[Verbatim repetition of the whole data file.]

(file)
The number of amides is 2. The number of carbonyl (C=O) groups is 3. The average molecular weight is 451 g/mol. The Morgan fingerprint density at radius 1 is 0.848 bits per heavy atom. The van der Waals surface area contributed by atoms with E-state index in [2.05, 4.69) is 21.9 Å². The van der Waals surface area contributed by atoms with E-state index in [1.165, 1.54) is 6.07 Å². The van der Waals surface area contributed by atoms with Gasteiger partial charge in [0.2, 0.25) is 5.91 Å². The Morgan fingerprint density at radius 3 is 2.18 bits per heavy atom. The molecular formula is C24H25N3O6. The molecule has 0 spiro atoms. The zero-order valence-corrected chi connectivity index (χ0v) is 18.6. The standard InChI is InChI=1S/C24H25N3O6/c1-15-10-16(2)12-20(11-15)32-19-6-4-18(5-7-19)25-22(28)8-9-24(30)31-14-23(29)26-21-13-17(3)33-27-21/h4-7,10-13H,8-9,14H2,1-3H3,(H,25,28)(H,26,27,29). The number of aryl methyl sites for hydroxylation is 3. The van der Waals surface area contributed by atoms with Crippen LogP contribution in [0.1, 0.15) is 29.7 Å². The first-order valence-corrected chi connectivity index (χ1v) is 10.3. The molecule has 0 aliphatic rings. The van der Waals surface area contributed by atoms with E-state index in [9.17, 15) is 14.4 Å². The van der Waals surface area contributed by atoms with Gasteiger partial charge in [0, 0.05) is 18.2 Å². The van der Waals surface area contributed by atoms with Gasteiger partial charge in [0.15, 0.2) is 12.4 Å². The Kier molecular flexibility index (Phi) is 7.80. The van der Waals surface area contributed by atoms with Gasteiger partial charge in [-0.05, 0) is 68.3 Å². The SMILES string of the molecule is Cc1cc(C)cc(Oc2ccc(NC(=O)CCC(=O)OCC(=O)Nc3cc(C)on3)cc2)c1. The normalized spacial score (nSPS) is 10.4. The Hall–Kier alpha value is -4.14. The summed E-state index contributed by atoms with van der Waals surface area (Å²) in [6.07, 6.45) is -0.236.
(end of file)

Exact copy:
The number of amides is 2. The number of carbonyl (C=O) groups is 3. The average molecular weight is 451 g/mol. The Morgan fingerprint density at radius 1 is 0.848 bits per heavy atom. The van der Waals surface area contributed by atoms with E-state index in [2.05, 4.69) is 21.9 Å². The van der Waals surface area contributed by atoms with E-state index in [1.165, 1.54) is 6.07 Å². The van der Waals surface area contributed by atoms with Gasteiger partial charge in [0.2, 0.25) is 5.91 Å². The Morgan fingerprint density at radius 3 is 2.18 bits per heavy atom. The molecular formula is C24H25N3O6. The molecule has 0 spiro atoms. The zero-order valence-corrected chi connectivity index (χ0v) is 18.6. The standard InChI is InChI=1S/C24H25N3O6/c1-15-10-16(2)12-20(11-15)32-19-6-4-18(5-7-19)25-22(28)8-9-24(30)31-14-23(29)26-21-13-17(3)33-27-21/h4-7,10-13H,8-9,14H2,1-3H3,(H,25,28)(H,26,27,29). The number of aryl methyl sites for hydroxylation is 3. The van der Waals surface area contributed by atoms with Crippen LogP contribution in [0.1, 0.15) is 29.7 Å². The first-order valence-corrected chi connectivity index (χ1v) is 10.3. The molecule has 0 aliphatic rings. The van der Waals surface area contributed by atoms with E-state index in [9.17, 15) is 14.4 Å². The van der Waals surface area contributed by atoms with Gasteiger partial charge in [0, 0.05) is 18.2 Å². The van der Waals surface area contributed by atoms with Gasteiger partial charge in [0.15, 0.2) is 12.4 Å². The Kier molecular flexibility index (Phi) is 7.80. The van der Waals surface area contributed by atoms with Gasteiger partial charge in [-0.05, 0) is 68.3 Å². The SMILES string of the molecule is Cc1cc(C)cc(Oc2ccc(NC(=O)CCC(=O)OCC(=O)Nc3cc(C)on3)cc2)c1. The normalized spacial score (nSPS) is 10.4. The Hall–Kier alpha value is -4.14. The summed E-state index contributed by atoms with van der Waals surface area (Å²) in [6.07, 6.45) is -0.236.